On October 7, you will be a businessman and a philanthropist, and your sincerity for the cause is essential. Consumers love it when their local businesses get involved and give freely. And, remember, the cause here is twofold — to battle breast cancer and to unite the pizza industry and show the world just how giving and caring we are.
We want our donations to make a difference, but we also want to be able to promote our involvement without a lot of overhead. If we play our cards right, we’ll not only do a great thing for society, but we’ll also be able to draw on the goodwill of our communities. When our neighbors see how giving and connected we are, they’ll want to thank us by patronizing our pizzerias. It’s a win-win!
Here are a few tips to help you promote Slice of Hope in your community without taking on prohibitive PR expenses:
• Show your sincerity. Let your customers know that you are passionate about the cause, and tell them why Slice of Hope means something to you.
Here is what I was told about Slice of Hope by a few pizzeria owners that I talked with recently:
“Once I saw the article in Pizza Today, about Slice of Hope and it being national pizza month, along with breast cancer awareness month, I saw that it was necessary to join the Slice of Hope program to help in any way possible to contribute to such a great cause. My mother is a breast cancer survivor and I couldn’t pass up the opportunity to honor her in some way.”
— Thomas W. Barrett, Owner, Tommy’s Pizza & Family Restaurant in Hertford, North Carolina.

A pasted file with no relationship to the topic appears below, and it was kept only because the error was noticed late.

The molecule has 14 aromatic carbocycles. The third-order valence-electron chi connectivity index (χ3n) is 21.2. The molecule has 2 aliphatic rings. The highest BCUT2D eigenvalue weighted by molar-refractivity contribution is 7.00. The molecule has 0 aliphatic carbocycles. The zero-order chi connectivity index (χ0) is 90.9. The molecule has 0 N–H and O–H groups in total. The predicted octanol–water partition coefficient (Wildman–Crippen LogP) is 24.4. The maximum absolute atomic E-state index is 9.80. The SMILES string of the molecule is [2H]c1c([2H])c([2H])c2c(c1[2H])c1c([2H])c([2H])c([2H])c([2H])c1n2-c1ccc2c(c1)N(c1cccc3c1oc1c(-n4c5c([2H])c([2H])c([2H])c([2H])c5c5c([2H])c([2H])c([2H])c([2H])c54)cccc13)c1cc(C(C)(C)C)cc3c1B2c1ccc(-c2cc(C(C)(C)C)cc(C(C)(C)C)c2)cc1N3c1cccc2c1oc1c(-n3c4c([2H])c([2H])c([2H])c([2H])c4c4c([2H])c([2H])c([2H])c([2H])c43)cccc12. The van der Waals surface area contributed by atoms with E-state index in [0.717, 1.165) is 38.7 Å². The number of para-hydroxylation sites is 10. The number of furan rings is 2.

“We are a new restaurant and my husband and I have both had breast cancer. Early detection is key. We will donate 20 percent of sales to the event.” — Patty Stump, Westshore Pizza, Mason, Ohio.
“My family has been fortunate to be unaffected by this tragic disease. One in eight women will be diagnosed with breast cancer in their lifetime. Being a woman, maybe I’m biased, but I think most women put taking care of everyone else as their priority. I want them to know that this time, they can’t. Early detection gives a 98 percent five-year survival rate — that’s huge!” — Danielle Burger, Co-Owner / Manager, Wally’s Pizza and Subs, Carson City, Nevada.
• Get the word out. Make a list of your local media outlets (newspapers, TV, radio, newsletters, church bulletins, social media). If you have filled out a Slice of Hope pledge form, then you will soon (or may have already) be receiving a press release that you can send to these outlets. All you have to do is customize it by adding your name in a few spots and updating the quote, then it’s ready to roll.
Don’t forget to invite the media to stop in to your “pizza party” on October 7th.
• Do something unique in-house. One idea would be to purchase Slice of Hope t-shirts (available at PizzaToday.com or by calling 800-489-8324) for your staff to wear on October 7. You could even purchase extra shirts and offer them for sale to your customers.